On October 7, 2020, US Regulator the Office of the Comptroller of Currency announced that it had fined Citibank $400m, citing the bank’s “long-standing failure” to institute effective risk and compliance management, data governance and internal controls. By Rupert D.E. Brown, CTO Evidology Systems

This is currently the largest regulatory fine imposed on a financial organisation where the failure of its general data governance processes has been a core reason for sanction rather than inaccurate or incomplete data for a particular product or analysis dimension.

Despite this significant fine, there seems to have been little effort on the part of Citibank’s peers to improve their data governance processes, be they for regulatory reporting or KYC and AML failings where large penalties continue to be imposed around the world.

The UN COP 26 conference in Glasgow in 2021 added a whole new raft of regulatory reporting requirements under the acronym ESG (Environmental, Social and Governance), which will place even further stress on corporate data transparency and supply chains in the coming years.

Vladimir Putin’s “special military operation” has further strengthened the case for detailed environmental impact analysis as it has forced EU and NATO countries to both seek alternative short term fossil fuel supplies and speed up their drive for self-sufficiency based on renewable technologies. The new sanctions regime imposed on Russia will also have a significant impact on the transparency of corporate structures and shareholdings as western governments delve into the investments of Russian Oligarchs made across the world after the collapse of the Soviet Union.

The scene is therefore set for a major step change in regulatory reporting away from the simple “what and when” of fiscal balance sheet and position reporting on to a deeper introspection of the “how, who, where and why”.

In order to try and scope out the scale/breadth of these reporting requirements, the EU has produced a taxonomy of the activities impacted by ESG reporting requirements and some supporting high level coding schemes. Although significant effort is being expended to define and create the first generation of ESG reports, it is far from clear who will eventually be the key beneficiaries of them and how they might be used by shareholder activists seeking to change the culture of a corporation from the outside.

It is quite possible that the outcome of the war in Ukraine will have a significant impact on the scope and impact of ESG reporting requirements on global corporations. If Putin manages to achieve any of his key goals in the same way he did when supporting Assad in Syria, then it will be seen as a win for authoritarianism. A win for the west, despite the already terrible cost in lives and infrastructure in Ukraine, will strengthen the hand of democratic and accountable governance at both the state and corporate level.

A major unanswered question in ESG reporting is what is to be done with all the data that gets generated – where will it be stored and how will it be analysed? The infrastructure needed to do this will itself have a significant carbon footprint, given the energy needed to operate it.  We have already started to realise the environmental cost of highly stateful middleware such as blockchain, but it is doubtful that the technology firms implementing ESG solutions will focus on energy efficient runtimes and protocols unless that is baked into their delivery and support contracts.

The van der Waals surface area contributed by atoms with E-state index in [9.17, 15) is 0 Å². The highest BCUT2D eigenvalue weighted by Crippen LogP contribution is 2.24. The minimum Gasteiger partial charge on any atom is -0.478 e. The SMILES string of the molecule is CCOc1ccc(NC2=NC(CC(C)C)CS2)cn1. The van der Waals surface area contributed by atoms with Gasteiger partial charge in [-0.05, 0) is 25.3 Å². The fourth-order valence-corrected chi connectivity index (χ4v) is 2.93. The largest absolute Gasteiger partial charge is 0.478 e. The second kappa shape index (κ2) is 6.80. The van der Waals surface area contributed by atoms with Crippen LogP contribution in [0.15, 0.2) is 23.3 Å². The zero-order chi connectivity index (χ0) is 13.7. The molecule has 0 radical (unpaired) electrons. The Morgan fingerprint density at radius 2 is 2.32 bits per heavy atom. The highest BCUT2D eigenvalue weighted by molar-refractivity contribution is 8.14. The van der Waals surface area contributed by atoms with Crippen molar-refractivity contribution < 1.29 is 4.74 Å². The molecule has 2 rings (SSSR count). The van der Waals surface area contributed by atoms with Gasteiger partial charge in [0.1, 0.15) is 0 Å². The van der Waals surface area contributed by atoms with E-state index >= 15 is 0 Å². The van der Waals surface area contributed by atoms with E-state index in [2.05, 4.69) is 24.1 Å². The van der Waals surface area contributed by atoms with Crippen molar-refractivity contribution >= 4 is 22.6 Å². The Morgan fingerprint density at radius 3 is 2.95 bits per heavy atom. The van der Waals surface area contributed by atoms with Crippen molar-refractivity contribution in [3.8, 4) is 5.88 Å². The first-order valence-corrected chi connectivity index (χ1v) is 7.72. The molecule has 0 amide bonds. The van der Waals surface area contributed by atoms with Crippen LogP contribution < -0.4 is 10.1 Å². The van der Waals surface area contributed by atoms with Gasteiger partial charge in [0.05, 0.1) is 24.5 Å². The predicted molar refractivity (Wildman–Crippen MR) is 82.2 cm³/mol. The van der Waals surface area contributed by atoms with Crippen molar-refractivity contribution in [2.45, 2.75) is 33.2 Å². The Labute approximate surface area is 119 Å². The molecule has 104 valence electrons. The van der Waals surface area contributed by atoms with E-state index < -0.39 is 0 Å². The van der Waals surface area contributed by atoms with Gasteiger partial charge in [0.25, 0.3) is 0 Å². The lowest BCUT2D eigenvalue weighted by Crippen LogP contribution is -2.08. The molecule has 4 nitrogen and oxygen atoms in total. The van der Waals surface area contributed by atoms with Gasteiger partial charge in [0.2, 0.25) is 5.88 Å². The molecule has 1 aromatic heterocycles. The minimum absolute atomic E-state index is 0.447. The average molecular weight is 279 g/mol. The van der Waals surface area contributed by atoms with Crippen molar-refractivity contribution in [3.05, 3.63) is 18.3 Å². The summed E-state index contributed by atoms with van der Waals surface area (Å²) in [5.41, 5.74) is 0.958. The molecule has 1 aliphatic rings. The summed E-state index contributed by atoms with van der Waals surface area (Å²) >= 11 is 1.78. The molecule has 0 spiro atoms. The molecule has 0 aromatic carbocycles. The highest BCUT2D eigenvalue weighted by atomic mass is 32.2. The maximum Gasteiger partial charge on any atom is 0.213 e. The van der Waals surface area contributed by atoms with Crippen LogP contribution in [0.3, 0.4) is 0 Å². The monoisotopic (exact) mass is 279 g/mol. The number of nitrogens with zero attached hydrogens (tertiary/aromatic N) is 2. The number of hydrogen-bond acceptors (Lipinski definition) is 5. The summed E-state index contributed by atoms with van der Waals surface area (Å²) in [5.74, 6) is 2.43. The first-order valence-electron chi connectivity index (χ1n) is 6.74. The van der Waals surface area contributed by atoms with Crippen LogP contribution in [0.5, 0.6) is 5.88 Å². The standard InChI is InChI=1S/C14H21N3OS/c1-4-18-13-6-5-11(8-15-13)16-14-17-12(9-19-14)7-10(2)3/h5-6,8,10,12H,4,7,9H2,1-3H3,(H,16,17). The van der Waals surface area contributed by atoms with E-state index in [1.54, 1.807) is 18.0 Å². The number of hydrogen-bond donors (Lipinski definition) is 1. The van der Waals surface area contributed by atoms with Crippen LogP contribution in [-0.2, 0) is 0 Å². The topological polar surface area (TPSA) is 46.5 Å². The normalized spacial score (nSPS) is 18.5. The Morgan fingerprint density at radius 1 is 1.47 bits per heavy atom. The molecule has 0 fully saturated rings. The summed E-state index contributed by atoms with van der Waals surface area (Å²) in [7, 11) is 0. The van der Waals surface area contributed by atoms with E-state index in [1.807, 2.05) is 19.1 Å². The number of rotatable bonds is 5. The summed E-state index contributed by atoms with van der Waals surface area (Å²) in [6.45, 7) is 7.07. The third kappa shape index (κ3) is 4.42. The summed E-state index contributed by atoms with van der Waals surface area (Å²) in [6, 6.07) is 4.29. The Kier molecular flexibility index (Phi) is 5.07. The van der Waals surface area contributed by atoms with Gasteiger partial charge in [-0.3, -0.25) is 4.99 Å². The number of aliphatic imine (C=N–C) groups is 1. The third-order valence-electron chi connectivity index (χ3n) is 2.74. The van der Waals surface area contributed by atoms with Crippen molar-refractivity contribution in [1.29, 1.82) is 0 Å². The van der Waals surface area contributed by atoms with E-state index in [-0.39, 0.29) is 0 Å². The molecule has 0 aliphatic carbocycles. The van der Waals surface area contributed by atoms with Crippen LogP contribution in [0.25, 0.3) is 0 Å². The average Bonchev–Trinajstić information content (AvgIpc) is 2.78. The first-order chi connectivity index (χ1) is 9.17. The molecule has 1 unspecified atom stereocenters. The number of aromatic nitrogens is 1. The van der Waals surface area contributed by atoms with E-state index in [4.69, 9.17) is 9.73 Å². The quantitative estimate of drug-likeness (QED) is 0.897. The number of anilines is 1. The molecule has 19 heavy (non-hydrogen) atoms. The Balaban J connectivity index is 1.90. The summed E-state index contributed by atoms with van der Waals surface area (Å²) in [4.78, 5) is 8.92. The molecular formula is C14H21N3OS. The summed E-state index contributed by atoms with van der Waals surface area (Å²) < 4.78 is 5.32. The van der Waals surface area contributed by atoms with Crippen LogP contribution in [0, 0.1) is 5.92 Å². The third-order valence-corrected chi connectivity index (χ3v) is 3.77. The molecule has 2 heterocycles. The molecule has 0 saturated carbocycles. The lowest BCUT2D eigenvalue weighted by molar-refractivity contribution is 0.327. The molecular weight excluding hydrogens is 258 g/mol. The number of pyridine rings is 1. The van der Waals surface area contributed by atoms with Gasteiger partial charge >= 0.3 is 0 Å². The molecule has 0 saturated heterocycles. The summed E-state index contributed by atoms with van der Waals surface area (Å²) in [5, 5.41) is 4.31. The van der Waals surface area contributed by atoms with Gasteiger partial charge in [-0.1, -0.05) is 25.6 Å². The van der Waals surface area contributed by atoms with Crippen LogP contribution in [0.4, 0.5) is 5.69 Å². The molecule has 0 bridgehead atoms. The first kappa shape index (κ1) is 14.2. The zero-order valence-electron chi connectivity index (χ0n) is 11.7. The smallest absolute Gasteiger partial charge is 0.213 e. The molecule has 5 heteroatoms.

It should be noted that the major cloud platform providers such as Amazon and Microsoft are amongst the most keenly aware corporations of their environmental impact, as the energy and thermal efficiency of their data centres is a core factor in their profitability. They still, however, need to solve the problem of recycling obsolete and older generation physical servers, network and storage devices that are largely abstracted by layers of software virtualization away from actual running code.

It seems a long time since the COP26 summit in Glasgow and although the Covid pandemic now seems to be receding rapidly in the rear-view mirror, the inflationary spike we now face across the whole world is likely to change political priorities until at least 2024.  It is reasonably safe to assume that the world will revert to “carbon familiarity” because the delivery and fiscal management mechanisms are already in place.

Thus, it is imperative that work done along the whole ESG data supply and analytics chain produces consistent, accurate and actionable data that is credible to both politicians and the public around the world. The costs of implementation will need to be borne internally by corporations and governments around the world as much as possible with tangible fines and other sanctions for failure, otherwise there is a danger of the whole initiative being regarded as a vanity project.

If you were to ask the “customer at the Clapham Tesco filling station” what ESG means to them currently, they are likely only to point at the digital price per litre sign in the forecourt before telling you where to go.